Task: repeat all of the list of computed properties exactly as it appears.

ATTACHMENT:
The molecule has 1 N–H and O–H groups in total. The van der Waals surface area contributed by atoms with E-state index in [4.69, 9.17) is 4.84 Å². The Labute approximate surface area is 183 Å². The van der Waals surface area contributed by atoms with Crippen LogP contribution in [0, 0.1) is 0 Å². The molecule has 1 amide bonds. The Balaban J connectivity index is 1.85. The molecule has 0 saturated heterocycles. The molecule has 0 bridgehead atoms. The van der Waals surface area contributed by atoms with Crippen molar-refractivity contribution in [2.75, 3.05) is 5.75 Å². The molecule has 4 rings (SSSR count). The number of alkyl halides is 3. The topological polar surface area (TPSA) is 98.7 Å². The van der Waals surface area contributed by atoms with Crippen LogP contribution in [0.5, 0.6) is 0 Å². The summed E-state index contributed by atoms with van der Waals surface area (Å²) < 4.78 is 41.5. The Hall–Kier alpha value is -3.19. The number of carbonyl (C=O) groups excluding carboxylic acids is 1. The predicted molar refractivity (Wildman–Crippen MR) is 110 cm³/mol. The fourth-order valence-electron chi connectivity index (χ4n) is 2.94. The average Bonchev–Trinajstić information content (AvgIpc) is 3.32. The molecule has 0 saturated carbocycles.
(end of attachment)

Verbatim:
The molecule has 1 N–H and O–H groups in total. The van der Waals surface area contributed by atoms with E-state index in [4.69, 9.17) is 4.84 Å². The Labute approximate surface area is 183 Å². The van der Waals surface area contributed by atoms with Crippen LogP contribution in [0, 0.1) is 0 Å². The molecule has 1 amide bonds. The Balaban J connectivity index is 1.85. The molecule has 0 saturated heterocycles. The molecule has 0 bridgehead atoms. The van der Waals surface area contributed by atoms with Crippen molar-refractivity contribution in [2.75, 3.05) is 5.75 Å². The molecule has 4 rings (SSSR count). The number of alkyl halides is 3. The topological polar surface area (TPSA) is 98.7 Å². The van der Waals surface area contributed by atoms with Crippen LogP contribution in [0.5, 0.6) is 0 Å². The summed E-state index contributed by atoms with van der Waals surface area (Å²) < 4.78 is 41.5. The Hall–Kier alpha value is -3.19. The number of carbonyl (C=O) groups excluding carboxylic acids is 1. The predicted molar refractivity (Wildman–Crippen MR) is 110 cm³/mol. The fourth-order valence-electron chi connectivity index (χ4n) is 2.94. The average Bonchev–Trinajstić information content (AvgIpc) is 3.32. The molecule has 0 saturated carbocycles.